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How Vaccines are Made


Developing the antigen

To formulate a vaccine, an antigen must first be identified that stimulates a protective immune response in the host against the pathogen. The classical method of doing this is by simply taking whole organisms, either live or dead, as the source of the antigen and mimicking the natural infection. If a live organism is used, it is often altered, or “attenuated,” so that it is much less infectious but still induces a similar response compared with the original organism. However, using whole organisms as the source of antigens makes vaccine production and quality control logistically demanding to keep consistent.1 Using live attenuated vaccines may also be more likely to actually cause the disease they should be immunizing against.2

“Reverse vaccinology” is now more frequently used to identify potential antigens of interest for vaccine development.3 This involves using genomics and proteomics to find genes and proteins that can be used as antigens. Comparative genomics can be used to find antigens that are broadly expressed across different strains of the same species, which is useful when trying to formulate broadly protective vaccines. Bioinformatics and structural biology are also crucial, as immunological prediction software can help map specific regions of the viral or bacterial antigens and predict which ones will have better immune responses. These regions, or epitopes, can then be tested on the host’s immune system, where assessments are performed on immune cells, such as B cells and T cells, to measure their state, function, gene expression profiles, and the cellular signaling pathways that are activated.4

Another consideration with regards to antigen selection is the use of adjuvants. For antigens that elicit weak responses, an adjuvant can be added that will enhance immunity to the antigen, boosting the immune response and making the vaccine more effective. They can also be included in the formulation so that it requires a lower dose of the vaccine, which helps overcome limitations with vaccine production.3

Adapting the right platform to produce the vaccine

The oldest platform for vaccine production is egg-based. Since the 1940s, hens’ eggs have been used as incubators for live viral particles, which could be pooled, purified, and, when necessary, inactivated. The vaccine could then be formulated and packaged. Unfortunately, production using this kind of platform is limited since it depends on egg availability and can often lead to adverse reactions in those with egg allergies. As a result, manufacturers began using cell-based platforms for vaccine development. This type of production uses mammalian cell cultures to propagate viruses, which can be isolated and purified from large batches of cultured cells. This method also suffers from several drawbacks, including high costs, slow cellular growth and/or proliferation rates, and high risk of bacterial contamination.2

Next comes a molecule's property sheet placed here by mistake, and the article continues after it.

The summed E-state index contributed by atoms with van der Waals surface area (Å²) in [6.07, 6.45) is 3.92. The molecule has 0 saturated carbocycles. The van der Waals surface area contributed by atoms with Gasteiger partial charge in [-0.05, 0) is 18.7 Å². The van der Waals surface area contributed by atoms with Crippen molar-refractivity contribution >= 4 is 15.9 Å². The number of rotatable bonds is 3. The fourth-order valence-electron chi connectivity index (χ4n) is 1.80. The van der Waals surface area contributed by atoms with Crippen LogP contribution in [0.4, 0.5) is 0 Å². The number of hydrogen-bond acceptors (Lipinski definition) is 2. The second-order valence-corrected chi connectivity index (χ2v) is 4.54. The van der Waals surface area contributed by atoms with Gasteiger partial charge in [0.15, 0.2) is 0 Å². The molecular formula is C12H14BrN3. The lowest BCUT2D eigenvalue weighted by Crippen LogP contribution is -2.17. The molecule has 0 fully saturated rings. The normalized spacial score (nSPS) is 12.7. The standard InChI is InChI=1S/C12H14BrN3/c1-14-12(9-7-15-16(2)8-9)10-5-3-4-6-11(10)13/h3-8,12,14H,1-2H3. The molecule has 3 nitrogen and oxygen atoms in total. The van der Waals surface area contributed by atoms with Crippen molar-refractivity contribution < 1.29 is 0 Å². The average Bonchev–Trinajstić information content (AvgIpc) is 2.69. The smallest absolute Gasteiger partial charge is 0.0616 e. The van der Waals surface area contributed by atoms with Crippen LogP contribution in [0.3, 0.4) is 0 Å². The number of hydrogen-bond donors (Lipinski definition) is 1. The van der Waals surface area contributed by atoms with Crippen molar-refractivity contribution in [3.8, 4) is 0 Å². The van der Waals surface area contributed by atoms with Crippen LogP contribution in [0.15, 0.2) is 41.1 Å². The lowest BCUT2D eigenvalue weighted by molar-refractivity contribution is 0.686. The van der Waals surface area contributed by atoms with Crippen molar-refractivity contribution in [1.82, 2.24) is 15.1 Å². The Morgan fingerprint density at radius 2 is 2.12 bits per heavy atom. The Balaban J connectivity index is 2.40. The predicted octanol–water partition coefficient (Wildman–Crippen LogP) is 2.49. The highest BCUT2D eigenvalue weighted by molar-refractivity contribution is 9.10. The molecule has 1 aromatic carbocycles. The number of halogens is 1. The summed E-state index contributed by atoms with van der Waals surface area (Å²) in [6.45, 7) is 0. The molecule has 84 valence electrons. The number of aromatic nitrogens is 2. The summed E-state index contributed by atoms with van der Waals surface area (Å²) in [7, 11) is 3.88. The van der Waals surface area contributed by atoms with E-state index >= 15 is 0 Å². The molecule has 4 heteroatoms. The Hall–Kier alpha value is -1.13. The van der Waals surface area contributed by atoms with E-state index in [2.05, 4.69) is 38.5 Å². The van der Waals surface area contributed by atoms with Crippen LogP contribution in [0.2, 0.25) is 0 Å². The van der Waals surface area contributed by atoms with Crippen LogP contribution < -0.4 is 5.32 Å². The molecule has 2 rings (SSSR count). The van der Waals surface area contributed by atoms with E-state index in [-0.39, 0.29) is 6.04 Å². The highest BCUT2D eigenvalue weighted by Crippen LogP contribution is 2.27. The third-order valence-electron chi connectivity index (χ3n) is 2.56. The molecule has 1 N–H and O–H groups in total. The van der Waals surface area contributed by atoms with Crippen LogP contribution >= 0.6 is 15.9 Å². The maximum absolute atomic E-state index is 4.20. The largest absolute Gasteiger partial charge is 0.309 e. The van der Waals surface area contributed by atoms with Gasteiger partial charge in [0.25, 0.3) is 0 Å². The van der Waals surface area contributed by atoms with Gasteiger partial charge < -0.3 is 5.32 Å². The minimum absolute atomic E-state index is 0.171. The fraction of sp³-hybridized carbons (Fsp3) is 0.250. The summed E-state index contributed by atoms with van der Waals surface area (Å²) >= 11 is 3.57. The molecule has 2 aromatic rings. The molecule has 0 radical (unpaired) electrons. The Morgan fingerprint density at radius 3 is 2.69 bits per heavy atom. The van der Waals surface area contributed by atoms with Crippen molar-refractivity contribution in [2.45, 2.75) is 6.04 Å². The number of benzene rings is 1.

Many of the newer methods of producing vaccines utilize recombinant technology that combines the genetic material of the virus with that of other viral-like particles (VLPs) or plasmids, which can be propagated in a variety of ways.4,5 Some of the more cost-effective platforms that allow production to be scaled up include:2

Humanized yeast – A VLP is used to produce the antigen of interest in yeast cells. However, because the antigen is synthesized in yeast cells, it isn’t always properly modified. Therefore, the yeast used to make vaccines need to be humanized by genetically manipulating how it modifies proteins inside the cell.

Insect cells – Baculoviruses, which are DNA-based insect viruses, can be modified to express the antigen of interest. The baculovirus is first engineered in bacterial cells, like E. coli, then transfected into insect cell lines. Similar to yeast, these cells need to be engineered to modify proteins like human cells would. They can be used to generate industrial amounts of vaccine, though, and the baculoviruses used in this platform represent zero risks to human health. This system can also be adapted to generate a wide range of vaccines simultaneously using VLP-based multiprotein expression platforms, such as Multi-Bac and ADDomer.

Bacterial OMVs – Bacteria that produce outer membrane vesicles (OMVs)—small membrane-bound vesicles that are secreted by bacteria to communicate with other cells—are genetically engineered to synthesize antigens, which become ensnared by OMVs that are then isolated to formulate the vaccine. These bacteria can also be reprogrammed to produce large amounts of OMVs and to reduce their toxicity.

DNA and RNA vaccines – The vaccine is encoded by DNA or RNA particles, which are injected into the subject to produce the vaccine. This avoids having to humanize the platform as the antigen will have the proper protein modifications since it’s being produced in the host itself. For RNA vaccines, the preferred type of vaccine is a self-replicating RNA particle as it’s relatively easy to deliver and relatively effective.

Edible plant vaccines – Companies like Medicago specialize in designing plant vaccines that can be ingested without isolating the antigen or re-formulating it. Here, a plasmid containing the gene(s) of interest is taken up by the plant with the help of Agrobacterium tumefaciens and is propagated as the plant grows and reproduces. The plant can then be eaten, with the antigen protected from gastric secretions by the outer wall of the plant. The antigen can then be delivered to the intestines, where it’s absorbed and causes an immune response. The seeds of the plant can also be easily distributed worldwide.5